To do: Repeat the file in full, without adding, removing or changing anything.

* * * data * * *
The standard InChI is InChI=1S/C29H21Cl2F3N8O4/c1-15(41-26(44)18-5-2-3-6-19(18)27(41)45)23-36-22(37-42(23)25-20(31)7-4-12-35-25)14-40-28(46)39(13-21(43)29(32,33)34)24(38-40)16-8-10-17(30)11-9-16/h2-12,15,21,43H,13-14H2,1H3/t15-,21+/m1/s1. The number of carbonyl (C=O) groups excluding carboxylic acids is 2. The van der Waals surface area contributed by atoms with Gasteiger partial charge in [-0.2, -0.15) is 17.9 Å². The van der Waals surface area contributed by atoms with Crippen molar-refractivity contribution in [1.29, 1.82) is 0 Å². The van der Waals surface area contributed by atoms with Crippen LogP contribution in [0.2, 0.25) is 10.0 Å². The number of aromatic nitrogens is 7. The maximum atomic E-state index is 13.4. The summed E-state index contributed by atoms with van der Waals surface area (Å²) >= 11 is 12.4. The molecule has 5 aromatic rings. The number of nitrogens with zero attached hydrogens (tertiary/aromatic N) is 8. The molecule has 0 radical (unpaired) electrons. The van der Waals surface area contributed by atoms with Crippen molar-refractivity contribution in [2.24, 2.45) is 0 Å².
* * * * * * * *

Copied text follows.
The standard InChI is InChI=1S/C29H21Cl2F3N8O4/c1-15(41-26(44)18-5-2-3-6-19(18)27(41)45)23-36-22(37-42(23)25-20(31)7-4-12-35-25)14-40-28(46)39(13-21(43)29(32,33)34)24(38-40)16-8-10-17(30)11-9-16/h2-12,15,21,43H,13-14H2,1H3/t15-,21+/m1/s1. The number of carbonyl (C=O) groups excluding carboxylic acids is 2. The van der Waals surface area contributed by atoms with Gasteiger partial charge in [-0.2, -0.15) is 17.9 Å². The van der Waals surface area contributed by atoms with Crippen molar-refractivity contribution in [1.29, 1.82) is 0 Å². The van der Waals surface area contributed by atoms with Crippen LogP contribution in [0.2, 0.25) is 10.0 Å². The number of aromatic nitrogens is 7. The maximum atomic E-state index is 13.4. The summed E-state index contributed by atoms with van der Waals surface area (Å²) >= 11 is 12.4. The molecule has 5 aromatic rings. The number of nitrogens with zero attached hydrogens (tertiary/aromatic N) is 8. The molecule has 0 radical (unpaired) electrons. The van der Waals surface area contributed by atoms with Crippen molar-refractivity contribution in [2.24, 2.45) is 0 Å².